- Urbancorp files for bankruptcy protection on several projects
- Company aiming to restructure, seeks sales to reduce debt
In a parking lot in midtown Toronto, a portable office advertising homes for Urbancorp sits empty, a stark symbol of what can go wrong for even one of Canada’s largest property developers in the city’s feverish real estate market.
The sales center, fronted by weed-covered planters and dotted with litter, was where Urbancorp marketed 41 townhouses. The project, called The Manors of St. Clair West, sold out, according to the company’s website. Neighbors and realtors say the office hasn’t been open for more than a year.
Now Urbancorp has filed for bankruptcy protection on the project, along with seven other of its related companies comprising about 720 residential units across the city as it seeks to restructure and reduce debt. It’s also facing at least 20 lawsuits from builders, real estate brokerages, and the city claiming a total of about C$5 million ($4 million). Meanwhile, the agency that administers new home warranty protection has moved to deregister the company, and its Israeli creditors are seeking settlement after trading in its bonds was halted.
It’s the first major developer to run into trouble in the current boom which has added about 157,230 condo units to Toronto’s skyline in the past decade and sent prices up by about a third between 2010 and 2016. Fueled by immigration, foreign money and a trend toward downtown living, Toronto is one of the world’s frothiest housing markets.
"We have such a hot market that you can just build bad product and someone will buy it," said Carl Langschmidt, a realtor and founder of data website condos.ca. He says he no longer promotes units in Urbancorp buildings, after one of his buyers couldn’t open a refrigerator in one of their Lofts because it was blocked by a pillar and he heard poor reviews about customer care, quality, and delays on projects.
Urbancorp initiated restructuring proposals for eight of its companies under Canada’s bankruptcy and insolvency act, claiming they’re insolvent. It plans to sell assets "to maximize real-estate values" for the benefit of creditors and other stakeholders, the company said in an April 22 statement .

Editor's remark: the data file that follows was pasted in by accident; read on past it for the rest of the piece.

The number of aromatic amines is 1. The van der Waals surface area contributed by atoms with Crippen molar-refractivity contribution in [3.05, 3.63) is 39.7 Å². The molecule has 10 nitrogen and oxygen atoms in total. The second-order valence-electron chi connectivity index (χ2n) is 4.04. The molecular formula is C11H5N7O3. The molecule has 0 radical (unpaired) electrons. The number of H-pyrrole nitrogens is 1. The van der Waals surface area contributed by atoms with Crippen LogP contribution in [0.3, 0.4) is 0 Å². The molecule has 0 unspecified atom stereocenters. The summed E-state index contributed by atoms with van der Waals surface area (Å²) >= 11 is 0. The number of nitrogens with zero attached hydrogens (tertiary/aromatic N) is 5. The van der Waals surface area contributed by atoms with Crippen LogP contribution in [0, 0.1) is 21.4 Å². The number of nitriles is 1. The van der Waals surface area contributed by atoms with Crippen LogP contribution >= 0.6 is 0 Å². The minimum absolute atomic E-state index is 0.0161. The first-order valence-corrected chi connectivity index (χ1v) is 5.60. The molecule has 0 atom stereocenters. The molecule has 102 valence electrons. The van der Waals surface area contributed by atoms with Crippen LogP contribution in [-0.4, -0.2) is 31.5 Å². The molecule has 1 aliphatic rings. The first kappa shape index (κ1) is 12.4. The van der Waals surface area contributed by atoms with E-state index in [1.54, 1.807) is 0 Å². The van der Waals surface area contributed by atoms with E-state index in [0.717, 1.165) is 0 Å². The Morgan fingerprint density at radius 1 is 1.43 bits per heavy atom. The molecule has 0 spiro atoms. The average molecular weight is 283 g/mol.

"This will allow us to reduce debt in an efficient manner while continuing to focus on our core business," and ensure the 1,058 homes the company has under construction are delivered, Chief Executive Officer Alan Saskin said in the statement. The company has filed defenses and intentions to defend for several of the lawsuits in court.
In a statement late Thursday, the company said it has laid off a number of employees and Saskin apologized for the delay in further communication.
"Given the international complexities and the number of stakeholders involved (home buyers and home owners, creditors, shareholders, suppliers, construction trades and regulators), we were unable to keep everyone apprised of all developments at all times," Saskin said. "We are committed to a transparent process that will stabilize operations, preserve and protect asset values for stakeholders, and pursue the orderly sale process we have begun.”
Urbancorp was founded by Saskin, a Harvard-educated former employee of Cadillac Fairview, now the real estate arm of Ontario Teachers’ Pension Plan Board. Urbancorp has built or planned at least two dozen condominium and townhouse projects in Toronto in the last 25 years. It has partnered with companies including Canadian Apartment Properties REIT, First Capital Realty Inc., and Mattamy Homes Ltd. It’s also one of Canada’s only privately owned developers to tap the public market, issuing a 180 million shekel ($48 million) bond in Tel Aviv in December.